Posts filed under “Hedge Funds”
Regular readers know that I am not a fan of the WSJ Op Ed page. In addition to their playing fast and loose with facts, I find their rhetorical tactics intellectually dishonest. I also suspect that excessive usage of the drug exctasy has left most of their editorial staff crispy remnants of their former selves, subject to frequent delusional flashbacks, delirium tremens and incontinence.
But I must put those intellectual reservations aside and direct you to Martin Feldstein‘s utterly dead on piece in today’s Journal. In a straight-forward, no nonsense manner, Feldstein perfectly sums up how we got to where we are today:
"Three separate but related forces are now threatening
economic activity: a credit market crisis, a decline in house prices
and home building, and a reduction in consumer spending. These
developments compound the general weakening of the economy earlier in
the year, marked by slowing employment growth and declining real
The current credit market crisis was started by
widespread defaults on subprime mortgages. Borrowers with poor credit
histories and uncertain incomes had bought homes with adjustable-rate
mortgages characterized by high loan-to-value ratios and very low
initial "teaser" interest rates. The mortgage brokers who originated
those risky loans sold them quickly to sophisticated buyers who bundled
them into large pools and then sold participation in those pools to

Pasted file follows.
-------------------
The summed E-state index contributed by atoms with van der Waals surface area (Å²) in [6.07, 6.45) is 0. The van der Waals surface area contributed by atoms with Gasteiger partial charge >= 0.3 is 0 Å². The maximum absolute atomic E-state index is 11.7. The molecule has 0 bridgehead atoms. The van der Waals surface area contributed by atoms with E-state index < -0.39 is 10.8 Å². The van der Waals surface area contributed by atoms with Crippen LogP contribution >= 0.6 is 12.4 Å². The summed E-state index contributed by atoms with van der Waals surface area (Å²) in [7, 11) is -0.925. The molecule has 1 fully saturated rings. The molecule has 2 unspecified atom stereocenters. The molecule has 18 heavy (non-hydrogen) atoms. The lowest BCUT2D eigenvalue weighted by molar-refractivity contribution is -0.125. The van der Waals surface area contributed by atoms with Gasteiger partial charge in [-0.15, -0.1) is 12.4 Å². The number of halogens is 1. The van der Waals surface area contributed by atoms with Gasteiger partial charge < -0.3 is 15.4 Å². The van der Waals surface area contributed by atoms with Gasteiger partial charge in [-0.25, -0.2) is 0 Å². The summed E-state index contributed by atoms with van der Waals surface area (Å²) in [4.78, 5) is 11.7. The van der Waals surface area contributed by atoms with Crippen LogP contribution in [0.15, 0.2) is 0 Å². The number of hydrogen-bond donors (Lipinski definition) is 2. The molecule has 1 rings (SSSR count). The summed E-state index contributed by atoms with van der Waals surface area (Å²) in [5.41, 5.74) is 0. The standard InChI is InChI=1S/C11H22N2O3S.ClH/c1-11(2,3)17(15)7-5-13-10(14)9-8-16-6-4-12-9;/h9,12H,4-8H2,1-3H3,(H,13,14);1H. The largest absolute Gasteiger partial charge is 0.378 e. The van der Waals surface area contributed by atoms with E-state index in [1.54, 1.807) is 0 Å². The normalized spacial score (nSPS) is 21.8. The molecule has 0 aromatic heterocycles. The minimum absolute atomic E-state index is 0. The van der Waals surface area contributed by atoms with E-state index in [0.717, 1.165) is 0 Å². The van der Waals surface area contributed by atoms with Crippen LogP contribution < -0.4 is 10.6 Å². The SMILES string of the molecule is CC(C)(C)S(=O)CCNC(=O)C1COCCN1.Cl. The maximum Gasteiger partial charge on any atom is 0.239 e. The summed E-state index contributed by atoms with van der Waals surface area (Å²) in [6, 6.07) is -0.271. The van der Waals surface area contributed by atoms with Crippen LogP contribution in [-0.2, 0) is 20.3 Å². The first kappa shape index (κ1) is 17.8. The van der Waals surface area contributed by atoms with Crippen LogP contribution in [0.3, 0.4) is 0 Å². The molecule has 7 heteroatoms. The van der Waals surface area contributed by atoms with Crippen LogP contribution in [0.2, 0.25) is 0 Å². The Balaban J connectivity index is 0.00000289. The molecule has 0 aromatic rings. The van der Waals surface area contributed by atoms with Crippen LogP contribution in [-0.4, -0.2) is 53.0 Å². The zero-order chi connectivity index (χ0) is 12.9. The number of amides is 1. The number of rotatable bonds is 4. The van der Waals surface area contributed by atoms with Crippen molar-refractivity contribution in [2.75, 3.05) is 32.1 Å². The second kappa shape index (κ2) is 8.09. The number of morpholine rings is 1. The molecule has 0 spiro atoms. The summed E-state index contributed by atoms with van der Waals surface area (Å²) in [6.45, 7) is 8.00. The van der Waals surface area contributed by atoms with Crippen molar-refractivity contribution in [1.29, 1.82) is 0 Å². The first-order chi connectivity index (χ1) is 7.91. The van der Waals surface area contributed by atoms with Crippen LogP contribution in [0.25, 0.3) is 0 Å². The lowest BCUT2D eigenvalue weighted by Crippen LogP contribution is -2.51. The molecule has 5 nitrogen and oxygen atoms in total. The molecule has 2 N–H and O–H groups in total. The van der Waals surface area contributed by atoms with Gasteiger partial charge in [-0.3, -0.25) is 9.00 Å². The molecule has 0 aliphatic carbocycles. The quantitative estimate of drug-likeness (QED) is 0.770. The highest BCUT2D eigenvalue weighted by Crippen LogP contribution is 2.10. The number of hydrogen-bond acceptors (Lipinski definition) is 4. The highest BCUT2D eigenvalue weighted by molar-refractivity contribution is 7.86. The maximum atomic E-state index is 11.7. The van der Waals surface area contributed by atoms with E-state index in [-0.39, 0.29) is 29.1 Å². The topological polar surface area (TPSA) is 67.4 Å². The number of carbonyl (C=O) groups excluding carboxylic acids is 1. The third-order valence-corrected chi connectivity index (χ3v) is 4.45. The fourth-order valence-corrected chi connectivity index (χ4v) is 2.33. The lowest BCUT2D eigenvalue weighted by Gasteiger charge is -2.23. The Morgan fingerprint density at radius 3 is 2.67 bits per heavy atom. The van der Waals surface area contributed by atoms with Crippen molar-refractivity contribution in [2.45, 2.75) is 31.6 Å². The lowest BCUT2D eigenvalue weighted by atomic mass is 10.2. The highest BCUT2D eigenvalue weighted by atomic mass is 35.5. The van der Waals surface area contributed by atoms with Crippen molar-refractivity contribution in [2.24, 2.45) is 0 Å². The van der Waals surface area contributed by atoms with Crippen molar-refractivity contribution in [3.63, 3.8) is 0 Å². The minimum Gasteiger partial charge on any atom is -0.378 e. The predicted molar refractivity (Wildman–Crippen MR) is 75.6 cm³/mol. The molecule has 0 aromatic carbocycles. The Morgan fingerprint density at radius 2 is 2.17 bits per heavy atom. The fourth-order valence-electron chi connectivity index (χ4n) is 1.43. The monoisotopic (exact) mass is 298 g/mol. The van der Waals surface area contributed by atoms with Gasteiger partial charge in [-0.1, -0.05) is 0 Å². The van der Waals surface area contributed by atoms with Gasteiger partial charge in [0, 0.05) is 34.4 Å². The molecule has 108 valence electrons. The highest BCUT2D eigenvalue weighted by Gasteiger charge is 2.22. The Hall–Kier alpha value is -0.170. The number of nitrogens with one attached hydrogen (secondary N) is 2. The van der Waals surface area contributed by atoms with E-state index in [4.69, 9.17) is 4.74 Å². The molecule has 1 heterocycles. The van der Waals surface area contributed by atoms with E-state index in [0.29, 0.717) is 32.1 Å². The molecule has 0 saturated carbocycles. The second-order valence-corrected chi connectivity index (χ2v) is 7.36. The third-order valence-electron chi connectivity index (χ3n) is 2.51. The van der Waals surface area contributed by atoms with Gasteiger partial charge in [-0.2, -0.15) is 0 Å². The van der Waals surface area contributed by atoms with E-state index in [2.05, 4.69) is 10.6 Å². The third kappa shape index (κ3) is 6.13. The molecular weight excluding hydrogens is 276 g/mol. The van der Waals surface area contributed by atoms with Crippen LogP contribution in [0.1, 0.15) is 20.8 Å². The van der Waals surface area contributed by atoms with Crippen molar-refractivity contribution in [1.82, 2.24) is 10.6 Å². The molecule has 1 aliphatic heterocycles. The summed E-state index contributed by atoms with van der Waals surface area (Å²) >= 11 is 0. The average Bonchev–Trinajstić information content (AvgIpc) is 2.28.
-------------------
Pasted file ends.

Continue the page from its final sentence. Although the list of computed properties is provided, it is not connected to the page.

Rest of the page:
other investors, typically in the form of tranches with different
estimated degrees of risk. Many of the buyers then used these to
enhance yields in structured bonds or even money market funds.
Many subprime borrowers eventually had difficulty
making their monthly payments, especially when teaser rates rose to
market levels. The resulting defaults exceeded what investors in the
mortgage pools had expected.
Credit risk in financial markets had been underpriced
for years, with low credit spreads on risky bonds and inexpensive
credit insurance derivatives provided by investors seeking to raise
their portfolio returns. With such underpricing of risk, hedge funds
and private equity firms substantially increased their leverage.
mortgage defaults have triggered a widespread flight from risky assets,
with a substantial widening of all credit spreads, and a general
freezing of credit markets. Official credit ratings came under
suspicion. Investors and lenders became concerned that they did not
know how to value complex risky assets.
In some recent weeks credit became unavailable. Loans
to support private equity deals could not be syndicated, forcing the
banks to hold those loans on their own books. Banks are also being
forced to honor credit guarantees to previously off-balance-sheet
conduits and other back-up credit lines, further reducing the banks’
capital available to support credit of all types."
Feldstein notes what many TBP readers will recognize as big themes: The significance of housing to the prior "boom," the ongoing risk of inflation, the dangers a slowing economy presents, and of course, moral hazard.